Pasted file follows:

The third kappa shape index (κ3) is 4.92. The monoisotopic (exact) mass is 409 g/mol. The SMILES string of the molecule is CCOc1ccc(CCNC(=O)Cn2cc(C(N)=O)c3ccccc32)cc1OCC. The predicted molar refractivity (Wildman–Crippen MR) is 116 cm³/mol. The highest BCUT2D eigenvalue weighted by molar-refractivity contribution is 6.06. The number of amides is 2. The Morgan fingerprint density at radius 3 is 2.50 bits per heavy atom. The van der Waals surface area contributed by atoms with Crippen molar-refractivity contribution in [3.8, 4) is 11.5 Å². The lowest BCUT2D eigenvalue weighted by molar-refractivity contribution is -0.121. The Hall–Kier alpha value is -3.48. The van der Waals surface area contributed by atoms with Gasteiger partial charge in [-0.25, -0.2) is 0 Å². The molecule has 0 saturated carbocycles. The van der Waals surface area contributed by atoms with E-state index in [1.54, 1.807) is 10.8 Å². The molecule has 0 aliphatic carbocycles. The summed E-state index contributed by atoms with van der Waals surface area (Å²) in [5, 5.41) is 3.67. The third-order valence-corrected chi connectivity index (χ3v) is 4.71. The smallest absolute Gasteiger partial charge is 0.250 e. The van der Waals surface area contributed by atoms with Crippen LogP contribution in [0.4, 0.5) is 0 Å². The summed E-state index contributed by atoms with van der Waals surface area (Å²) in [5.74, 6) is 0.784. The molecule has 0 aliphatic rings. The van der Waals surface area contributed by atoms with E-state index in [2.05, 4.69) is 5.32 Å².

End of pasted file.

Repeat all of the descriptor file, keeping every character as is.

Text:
The third kappa shape index (κ3) is 4.92. The monoisotopic (exact) mass is 409 g/mol. The SMILES string of the molecule is CCOc1ccc(CCNC(=O)Cn2cc(C(N)=O)c3ccccc32)cc1OCC. The predicted molar refractivity (Wildman–Crippen MR) is 116 cm³/mol. The highest BCUT2D eigenvalue weighted by molar-refractivity contribution is 6.06. The number of amides is 2. The Morgan fingerprint density at radius 3 is 2.50 bits per heavy atom. The van der Waals surface area contributed by atoms with Crippen molar-refractivity contribution in [3.8, 4) is 11.5 Å². The lowest BCUT2D eigenvalue weighted by molar-refractivity contribution is -0.121. The Hall–Kier alpha value is -3.48. The van der Waals surface area contributed by atoms with Gasteiger partial charge in [-0.25, -0.2) is 0 Å². The molecule has 0 saturated carbocycles. The van der Waals surface area contributed by atoms with E-state index in [1.54, 1.807) is 10.8 Å². The molecule has 0 aliphatic carbocycles. The summed E-state index contributed by atoms with van der Waals surface area (Å²) in [5, 5.41) is 3.67. The third-order valence-corrected chi connectivity index (χ3v) is 4.71. The smallest absolute Gasteiger partial charge is 0.250 e. The van der Waals surface area contributed by atoms with Crippen LogP contribution in [0.4, 0.5) is 0 Å². The summed E-state index contributed by atoms with van der Waals surface area (Å²) in [5.74, 6) is 0.784. The molecule has 0 aliphatic rings. The van der Waals surface area contributed by atoms with E-state index in [2.05, 4.69) is 5.32 Å².